Superlux S502 ORTF Microphone Array
Photo © John Marks
In my recent post about my using Sound Devices’ USBPre 2 as a location-live recording interface, I mentioned the “near-coincident” ORTF stereo microphone technique. In that case, I used an AEA stereo mic protractor ($22) to position two Pearl (Sweden) CC22 cardioid-pattern side-address microphones in the so-called ORTF array. The ORTF array is a compromise between crossed-axis “coincident” X/Y cardioid or figure-8 microphones, and “A-B” widely-spaced omnidirectional microphones. The idea is to mimic the response of the human head/ear/brain system concerning horizontal-plane stereo cues, while preserving good compatibilty to monophonic mix-down, by which I mean the avoidance of self-cancellation.
Photos © John Marks
Most ORTF arrays involve the use of two identical cardioid microphones in some kind of mount or adapter. However, legendary German microphone maker Schoeps has long offered a unitary ORTF rig: a T-shaped enclosure with small-diaphragm condenser capsules at each end, fixed at an included angle of 110 degrees. Schoeps’ ORTF array has a street price of circa $3333. A pair of Pearl (Sweden) CC22s have a street price of about $2160. But I understand that such prices are outside the reach of amateur recordists, musicians, and educators.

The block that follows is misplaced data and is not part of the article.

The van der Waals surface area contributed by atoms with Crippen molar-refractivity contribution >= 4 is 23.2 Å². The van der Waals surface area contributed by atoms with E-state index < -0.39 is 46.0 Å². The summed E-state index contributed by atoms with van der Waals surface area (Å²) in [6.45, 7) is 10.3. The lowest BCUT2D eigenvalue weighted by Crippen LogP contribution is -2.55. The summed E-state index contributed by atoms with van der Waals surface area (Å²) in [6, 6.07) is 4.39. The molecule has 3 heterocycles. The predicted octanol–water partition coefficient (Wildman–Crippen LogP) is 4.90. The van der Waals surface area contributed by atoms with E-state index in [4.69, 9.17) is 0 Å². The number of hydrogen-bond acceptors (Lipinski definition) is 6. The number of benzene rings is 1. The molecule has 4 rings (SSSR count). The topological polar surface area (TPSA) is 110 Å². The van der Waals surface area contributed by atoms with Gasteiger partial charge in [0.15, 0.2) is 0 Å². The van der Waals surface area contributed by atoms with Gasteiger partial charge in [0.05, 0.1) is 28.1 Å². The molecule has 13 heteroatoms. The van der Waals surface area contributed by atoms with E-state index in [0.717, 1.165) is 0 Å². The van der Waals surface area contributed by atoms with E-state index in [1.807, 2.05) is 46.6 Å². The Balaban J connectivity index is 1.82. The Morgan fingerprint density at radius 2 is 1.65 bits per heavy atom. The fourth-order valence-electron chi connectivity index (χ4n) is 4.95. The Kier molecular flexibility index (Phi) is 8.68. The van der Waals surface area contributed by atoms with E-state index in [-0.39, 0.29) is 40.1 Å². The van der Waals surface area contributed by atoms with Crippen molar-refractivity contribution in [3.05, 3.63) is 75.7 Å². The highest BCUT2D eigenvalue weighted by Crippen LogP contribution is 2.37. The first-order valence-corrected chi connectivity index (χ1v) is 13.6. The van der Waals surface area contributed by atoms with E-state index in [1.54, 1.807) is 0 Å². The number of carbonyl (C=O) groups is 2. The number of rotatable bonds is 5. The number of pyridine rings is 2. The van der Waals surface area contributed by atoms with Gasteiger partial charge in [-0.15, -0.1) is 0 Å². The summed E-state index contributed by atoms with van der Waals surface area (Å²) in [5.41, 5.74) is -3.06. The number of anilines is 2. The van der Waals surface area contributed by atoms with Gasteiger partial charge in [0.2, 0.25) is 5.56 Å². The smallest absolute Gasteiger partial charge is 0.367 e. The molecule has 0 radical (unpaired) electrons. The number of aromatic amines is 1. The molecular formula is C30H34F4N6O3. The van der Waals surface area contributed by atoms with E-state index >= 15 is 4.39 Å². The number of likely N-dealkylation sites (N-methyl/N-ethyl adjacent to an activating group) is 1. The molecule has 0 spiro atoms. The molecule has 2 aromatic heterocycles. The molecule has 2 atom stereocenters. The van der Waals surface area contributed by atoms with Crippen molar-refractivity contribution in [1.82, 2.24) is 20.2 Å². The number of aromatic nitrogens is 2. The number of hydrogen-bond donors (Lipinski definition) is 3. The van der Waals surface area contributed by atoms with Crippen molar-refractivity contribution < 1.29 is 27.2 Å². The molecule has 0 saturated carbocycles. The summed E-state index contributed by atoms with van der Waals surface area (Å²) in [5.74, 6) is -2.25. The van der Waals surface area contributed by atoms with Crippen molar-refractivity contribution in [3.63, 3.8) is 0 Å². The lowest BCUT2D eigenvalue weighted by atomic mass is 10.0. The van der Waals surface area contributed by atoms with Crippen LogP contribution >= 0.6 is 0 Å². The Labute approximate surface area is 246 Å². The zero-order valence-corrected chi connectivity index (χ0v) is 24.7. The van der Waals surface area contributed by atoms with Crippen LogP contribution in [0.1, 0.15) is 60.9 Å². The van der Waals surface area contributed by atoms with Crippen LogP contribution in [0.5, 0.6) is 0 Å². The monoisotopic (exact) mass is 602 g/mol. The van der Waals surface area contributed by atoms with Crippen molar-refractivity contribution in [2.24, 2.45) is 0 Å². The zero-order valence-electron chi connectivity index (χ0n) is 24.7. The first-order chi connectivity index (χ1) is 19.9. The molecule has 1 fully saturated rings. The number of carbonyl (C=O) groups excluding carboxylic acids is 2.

I somehow learned about Superlux’ S502 ORTF array, which for all the world looks like the working-class version of Schoep’s ORTF array, but which costs 90 percent less. Superlux’ S502’s street price is: $240. A pair of the Pearl CC22s will set you back about $2200. I did not have access to Schoeps’ ORTF array (which I am sure is fantastic, as has been the case with every Schoeps mic I have ever used); but I did have access to a pair of Pearl’s CC22. So on two occasions several weeks apart, I asked Steve Martorella to play Domenico Scarlatti’s D-minor Aria. First, using the $2200 pair of Pearl microphones, and then the Superlux ORTF, which costs a little more than one-tenth as much.
The S502 comes in a plastic briefcase lined with die-cut foam. Recesses hold the microphone, its stand mount, two foam windscreens, and an adapter cable to break out the right and left channels from the 5-pin connector at the base of the microphone. The microphone capsules are half an inch in diameter, and are spluttered with 3 microns of gold. The microphone itself is sturdy and well-made, and weighs just under one pound. The S502 requires 48 volts of phantom power.
Harpsichordist Peter Sykes introduced me to a very counter-intuitive microphone position for micing keyboard instruments such as harpsichords and pianos. The counter-intuitive part is that the mic stand is positioned down on an even level with the piano’s tail leg, but five feet or so back toward the audience, with the microphones raised to the level of half the height (or so) of the raised piano lid. The microphone array is then centered on the corner where the bass end of the keyboard meets the left side of the case. But in some rooms, you might prefer to have the microphones centered on Middle C, or have the microphone array almost to the top of the raised lid. The top photo shows the bird’s-eye view. This next photo shows the position of the microphone stand with reference to the tail leg:
Photo © John Marks